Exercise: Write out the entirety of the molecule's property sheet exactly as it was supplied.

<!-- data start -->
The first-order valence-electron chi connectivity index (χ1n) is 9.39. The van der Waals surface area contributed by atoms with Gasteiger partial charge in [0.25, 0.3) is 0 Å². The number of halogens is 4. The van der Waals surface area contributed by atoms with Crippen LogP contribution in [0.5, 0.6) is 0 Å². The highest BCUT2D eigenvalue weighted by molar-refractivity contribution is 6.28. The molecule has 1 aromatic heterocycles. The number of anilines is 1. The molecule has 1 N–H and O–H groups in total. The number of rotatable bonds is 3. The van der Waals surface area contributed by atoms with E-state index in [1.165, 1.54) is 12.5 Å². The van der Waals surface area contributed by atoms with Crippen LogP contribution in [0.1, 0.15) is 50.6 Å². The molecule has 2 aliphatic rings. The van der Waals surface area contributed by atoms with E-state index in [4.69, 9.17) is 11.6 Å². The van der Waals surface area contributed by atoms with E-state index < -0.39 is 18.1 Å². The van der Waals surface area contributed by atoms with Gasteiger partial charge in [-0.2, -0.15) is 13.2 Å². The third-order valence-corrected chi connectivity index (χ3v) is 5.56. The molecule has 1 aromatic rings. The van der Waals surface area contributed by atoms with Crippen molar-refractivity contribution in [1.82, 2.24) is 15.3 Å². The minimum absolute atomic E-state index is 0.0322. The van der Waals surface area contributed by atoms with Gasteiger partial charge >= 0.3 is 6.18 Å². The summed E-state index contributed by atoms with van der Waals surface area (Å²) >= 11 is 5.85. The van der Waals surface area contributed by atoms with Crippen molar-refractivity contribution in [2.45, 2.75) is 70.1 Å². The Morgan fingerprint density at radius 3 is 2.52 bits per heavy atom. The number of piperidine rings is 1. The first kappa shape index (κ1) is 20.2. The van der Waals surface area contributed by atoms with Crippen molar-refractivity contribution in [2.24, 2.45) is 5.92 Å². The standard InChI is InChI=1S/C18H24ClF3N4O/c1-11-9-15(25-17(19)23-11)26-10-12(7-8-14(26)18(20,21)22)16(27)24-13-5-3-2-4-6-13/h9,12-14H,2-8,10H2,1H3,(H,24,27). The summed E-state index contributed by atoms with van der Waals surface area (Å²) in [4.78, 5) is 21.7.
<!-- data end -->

The first-order valence-electron chi connectivity index (χ1n) is 9.39. The van der Waals surface area contributed by atoms with Gasteiger partial charge in [0.25, 0.3) is 0 Å². The number of halogens is 4. The van der Waals surface area contributed by atoms with Crippen LogP contribution in [0.5, 0.6) is 0 Å². The highest BCUT2D eigenvalue weighted by molar-refractivity contribution is 6.28. The molecule has 1 aromatic heterocycles. The number of anilines is 1. The molecule has 1 N–H and O–H groups in total. The number of rotatable bonds is 3. The van der Waals surface area contributed by atoms with E-state index in [1.165, 1.54) is 12.5 Å². The van der Waals surface area contributed by atoms with Crippen LogP contribution in [0.1, 0.15) is 50.6 Å². The molecule has 2 aliphatic rings. The van der Waals surface area contributed by atoms with E-state index in [4.69, 9.17) is 11.6 Å². The van der Waals surface area contributed by atoms with E-state index < -0.39 is 18.1 Å². The van der Waals surface area contributed by atoms with Gasteiger partial charge in [-0.2, -0.15) is 13.2 Å². The third-order valence-corrected chi connectivity index (χ3v) is 5.56. The molecule has 1 aromatic rings. The van der Waals surface area contributed by atoms with Crippen molar-refractivity contribution in [1.82, 2.24) is 15.3 Å². The minimum absolute atomic E-state index is 0.0322. The van der Waals surface area contributed by atoms with Gasteiger partial charge >= 0.3 is 6.18 Å². The summed E-state index contributed by atoms with van der Waals surface area (Å²) >= 11 is 5.85. The van der Waals surface area contributed by atoms with Crippen molar-refractivity contribution in [2.45, 2.75) is 70.1 Å². The Morgan fingerprint density at radius 3 is 2.52 bits per heavy atom. The number of piperidine rings is 1. The first kappa shape index (κ1) is 20.2. The van der Waals surface area contributed by atoms with Crippen molar-refractivity contribution in [2.24, 2.45) is 5.92 Å². The standard InChI is InChI=1S/C18H24ClF3N4O/c1-11-9-15(25-17(19)23-11)26-10-12(7-8-14(26)18(20,21)22)16(27)24-13-5-3-2-4-6-13/h9,12-14H,2-8,10H2,1H3,(H,24,27). The summed E-state index contributed by atoms with van der Waals surface area (Å²) in [4.78, 5) is 21.7.